Background of the Texas Legacy Project
The Texas Legacy Project is a video-based oral history of conservation leaders in the state. Illustrated excerpts of the interviews can be streamed on-line through our Vimeo archive. Meanwhile, the full records of the interviews, presented as rich media that matches video with a table of contents and transcript, can be viewed at the Briscoe Center for American History.
Selected excerpts are also included in the book, “The Texas Legacy Project: Stories of Courage and Conservation”, edited by David Todd and David Weisman, and published by Texas A&M University Press in 2010. David Todd, the major interviewer for these stories, described the origins and goals of the Texas Legacy Project in 2002 and 2018 video excerpts. David Weisman, who has also served as the Legacy Project’s video director and editor, described his insights into the Project both in 2002 and 2018. Gary Spalding, the lighting and audio technician for the Project over two decades, contributed his views of the Project in 2002 and 2018.
The Texas Legacy Project has three companion programs. One is the Texas Landscape Project, an atlas about the history of environmental events and conservation efforts in the state produced by David Todd and Jonathan Ogren, and published through Texas A&M University Press in June 2016.
The second sister program is the Texas Fauna Project, an effort currently underway to look at the environmental history of the state through the lens of our relationship with a variety of animals found here, including livestock, pets, feral creatures, exotics, and endangered species. More about the Fauna Project, including a literature review and an archive of streaming audios and transcripts can be seen here.
The Texas Fauna Project is illustrated by paintings and drawings selected from the Texas Notebook Project archive of images of mammals, birds, reptiles, fish and other wildlife found in Texas.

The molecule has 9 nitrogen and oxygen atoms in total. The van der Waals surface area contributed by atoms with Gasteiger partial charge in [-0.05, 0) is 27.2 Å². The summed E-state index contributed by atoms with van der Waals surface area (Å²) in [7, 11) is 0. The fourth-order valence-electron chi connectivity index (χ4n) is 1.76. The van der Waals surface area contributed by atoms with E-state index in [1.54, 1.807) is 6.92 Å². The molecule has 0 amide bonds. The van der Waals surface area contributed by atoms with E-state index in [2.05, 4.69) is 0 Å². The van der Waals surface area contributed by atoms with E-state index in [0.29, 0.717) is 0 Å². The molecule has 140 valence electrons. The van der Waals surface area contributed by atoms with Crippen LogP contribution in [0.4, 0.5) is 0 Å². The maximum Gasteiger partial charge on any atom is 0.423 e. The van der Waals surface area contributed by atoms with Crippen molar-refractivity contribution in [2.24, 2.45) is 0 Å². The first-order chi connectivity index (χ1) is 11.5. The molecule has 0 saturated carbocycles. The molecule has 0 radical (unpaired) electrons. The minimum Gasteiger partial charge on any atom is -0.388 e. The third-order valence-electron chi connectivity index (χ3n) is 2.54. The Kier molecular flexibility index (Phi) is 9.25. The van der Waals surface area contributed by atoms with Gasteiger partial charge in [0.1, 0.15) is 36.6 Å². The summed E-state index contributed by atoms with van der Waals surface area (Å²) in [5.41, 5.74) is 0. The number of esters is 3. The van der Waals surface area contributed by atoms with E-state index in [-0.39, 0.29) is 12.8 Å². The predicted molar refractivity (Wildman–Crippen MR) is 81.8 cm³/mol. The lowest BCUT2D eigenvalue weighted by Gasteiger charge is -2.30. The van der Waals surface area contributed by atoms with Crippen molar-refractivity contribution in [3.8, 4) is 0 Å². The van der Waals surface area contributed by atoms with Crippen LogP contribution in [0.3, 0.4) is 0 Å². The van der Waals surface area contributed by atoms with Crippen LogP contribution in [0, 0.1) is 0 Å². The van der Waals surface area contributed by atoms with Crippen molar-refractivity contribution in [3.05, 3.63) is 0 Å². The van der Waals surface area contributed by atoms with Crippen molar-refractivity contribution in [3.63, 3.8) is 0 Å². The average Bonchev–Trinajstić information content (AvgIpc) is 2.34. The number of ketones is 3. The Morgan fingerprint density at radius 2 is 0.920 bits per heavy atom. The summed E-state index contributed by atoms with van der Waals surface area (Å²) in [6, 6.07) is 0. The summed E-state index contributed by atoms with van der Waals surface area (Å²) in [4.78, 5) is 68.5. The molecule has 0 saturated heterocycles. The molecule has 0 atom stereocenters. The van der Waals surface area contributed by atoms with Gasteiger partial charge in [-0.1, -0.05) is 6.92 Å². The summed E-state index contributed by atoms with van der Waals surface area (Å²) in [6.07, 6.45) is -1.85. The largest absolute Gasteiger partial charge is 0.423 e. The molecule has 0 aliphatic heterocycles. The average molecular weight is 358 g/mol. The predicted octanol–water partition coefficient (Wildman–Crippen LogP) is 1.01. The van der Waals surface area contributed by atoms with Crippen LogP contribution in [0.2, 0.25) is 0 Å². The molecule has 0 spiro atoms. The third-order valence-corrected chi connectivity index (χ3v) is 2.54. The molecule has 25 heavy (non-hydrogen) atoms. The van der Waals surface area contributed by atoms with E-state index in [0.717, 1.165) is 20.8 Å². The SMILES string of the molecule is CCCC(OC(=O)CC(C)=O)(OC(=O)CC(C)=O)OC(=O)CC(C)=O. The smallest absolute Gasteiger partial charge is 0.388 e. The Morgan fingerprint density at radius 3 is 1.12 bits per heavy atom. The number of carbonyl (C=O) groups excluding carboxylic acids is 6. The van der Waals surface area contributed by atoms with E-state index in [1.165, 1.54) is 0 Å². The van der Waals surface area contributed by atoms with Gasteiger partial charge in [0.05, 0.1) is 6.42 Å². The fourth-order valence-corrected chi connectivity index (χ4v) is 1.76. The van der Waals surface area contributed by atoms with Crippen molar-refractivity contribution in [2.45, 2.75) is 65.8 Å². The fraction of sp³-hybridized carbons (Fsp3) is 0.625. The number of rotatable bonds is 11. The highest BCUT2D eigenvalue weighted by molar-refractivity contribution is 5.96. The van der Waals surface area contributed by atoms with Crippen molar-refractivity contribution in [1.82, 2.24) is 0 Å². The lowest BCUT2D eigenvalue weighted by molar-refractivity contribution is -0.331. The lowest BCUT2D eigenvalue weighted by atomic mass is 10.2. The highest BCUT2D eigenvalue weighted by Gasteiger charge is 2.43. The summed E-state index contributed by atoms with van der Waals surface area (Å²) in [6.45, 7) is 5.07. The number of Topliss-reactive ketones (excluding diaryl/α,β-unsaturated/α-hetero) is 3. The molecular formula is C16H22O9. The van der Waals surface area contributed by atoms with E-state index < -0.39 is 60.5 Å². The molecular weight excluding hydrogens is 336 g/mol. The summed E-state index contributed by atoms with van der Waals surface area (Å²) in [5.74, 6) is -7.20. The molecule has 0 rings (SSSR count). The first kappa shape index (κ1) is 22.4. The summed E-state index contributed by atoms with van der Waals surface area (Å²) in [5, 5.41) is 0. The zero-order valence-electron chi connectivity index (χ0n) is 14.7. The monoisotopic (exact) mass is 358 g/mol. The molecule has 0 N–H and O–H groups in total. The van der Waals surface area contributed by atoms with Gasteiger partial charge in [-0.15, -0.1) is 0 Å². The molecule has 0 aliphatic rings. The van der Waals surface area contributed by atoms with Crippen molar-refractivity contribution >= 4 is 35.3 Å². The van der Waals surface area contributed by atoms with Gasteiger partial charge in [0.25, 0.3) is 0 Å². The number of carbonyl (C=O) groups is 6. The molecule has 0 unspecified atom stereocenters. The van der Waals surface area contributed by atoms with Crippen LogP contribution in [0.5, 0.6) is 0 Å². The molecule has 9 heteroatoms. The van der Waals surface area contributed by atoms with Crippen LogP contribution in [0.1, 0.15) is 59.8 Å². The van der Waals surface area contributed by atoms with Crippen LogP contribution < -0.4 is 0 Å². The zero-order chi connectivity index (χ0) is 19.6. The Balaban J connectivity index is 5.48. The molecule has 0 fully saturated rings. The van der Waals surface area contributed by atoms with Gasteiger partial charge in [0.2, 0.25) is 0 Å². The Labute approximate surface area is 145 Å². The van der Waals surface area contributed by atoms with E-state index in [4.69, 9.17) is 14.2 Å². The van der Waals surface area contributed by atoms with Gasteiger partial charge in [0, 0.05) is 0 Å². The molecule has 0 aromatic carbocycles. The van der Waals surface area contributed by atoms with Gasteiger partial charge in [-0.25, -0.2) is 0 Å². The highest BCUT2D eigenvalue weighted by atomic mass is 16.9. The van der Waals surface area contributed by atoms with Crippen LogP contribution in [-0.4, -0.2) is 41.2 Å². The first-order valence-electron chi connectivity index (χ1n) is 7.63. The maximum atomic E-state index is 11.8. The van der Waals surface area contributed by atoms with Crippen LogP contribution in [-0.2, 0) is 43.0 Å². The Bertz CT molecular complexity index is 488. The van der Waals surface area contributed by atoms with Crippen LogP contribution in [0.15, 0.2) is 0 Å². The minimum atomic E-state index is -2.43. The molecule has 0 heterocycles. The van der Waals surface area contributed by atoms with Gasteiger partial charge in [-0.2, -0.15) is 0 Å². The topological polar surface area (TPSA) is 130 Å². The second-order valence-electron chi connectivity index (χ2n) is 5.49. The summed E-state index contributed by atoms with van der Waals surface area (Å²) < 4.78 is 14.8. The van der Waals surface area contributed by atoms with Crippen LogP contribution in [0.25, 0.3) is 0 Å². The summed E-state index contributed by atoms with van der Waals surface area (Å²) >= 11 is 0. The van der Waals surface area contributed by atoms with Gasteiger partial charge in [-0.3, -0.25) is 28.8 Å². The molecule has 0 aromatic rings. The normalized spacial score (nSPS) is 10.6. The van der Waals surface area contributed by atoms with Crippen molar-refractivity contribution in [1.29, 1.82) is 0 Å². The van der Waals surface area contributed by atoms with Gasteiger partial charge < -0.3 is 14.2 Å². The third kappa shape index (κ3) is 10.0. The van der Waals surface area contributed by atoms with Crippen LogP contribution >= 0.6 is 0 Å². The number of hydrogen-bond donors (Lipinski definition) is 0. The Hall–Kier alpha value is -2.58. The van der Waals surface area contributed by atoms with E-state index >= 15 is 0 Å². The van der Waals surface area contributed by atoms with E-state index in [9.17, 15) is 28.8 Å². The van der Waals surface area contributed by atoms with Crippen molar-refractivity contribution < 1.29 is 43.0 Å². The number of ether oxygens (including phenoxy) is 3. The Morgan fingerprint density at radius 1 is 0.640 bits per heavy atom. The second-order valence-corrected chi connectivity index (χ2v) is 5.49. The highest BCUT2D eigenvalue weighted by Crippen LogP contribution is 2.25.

All four projects are sponsored by the non-profit, tax-exempt organization, the Conservation History Association of Texas, which was founded in 1998, and recognized by the IRS the following year, to chronicle the effort to understand and protect Texas’ natural resources and public health.
The Association is managed by a board of trustees that includes Janice Bezanson, Susan Peterson (chair), Irene Pickhardt, and Ted Siff (Treasurer and Secretary). Additional help is provided by a Board of Advisors for the Texas Legacy Project, including Stephen Klineberg, Lydia Saldana, Louis Marchiafava, Marty Melosi, and Char Miller. The Texas Landscape Project is guided by its own Board of Advisors, including David Bezanson and Robin Doughty.
The Association has been very fortunate to have had several key partners, including the Briscoe Center for American History (archiving), Texas A&M University Press (publication), Texas Parks and Wildlife (video footage), and the University of Texas School of Information (online hosting and outreach).
Special individual thanks are due to Will Hornaday (graphics) and Sandra Skrei (educational outreach). We are very grateful to Robin Johnson and Judy Holloway for their transcription help, and to David Zepeda, Jessica Myerson, Justin Kovar, Zach Vowell for their contribution to rich media development and archiving at the Briscoe Center. We are especially obliged to Richard Roberts (video footage), Chase Fountain (photographs), and Lydia Saldana (communications) at Texas Parks and Wildlife.
As the project increasingly lives on-line, we would last like to extend deep thanks to the web help we have been fortunate to have from Jason Lively (Lively Productions) and Scott Hoenes, Sam Burns and Madeline Moya at Tiny Elephant Creative Studio (website design), and Quinn Stewart (rich media) at the iSchool, University of Texas at Austin.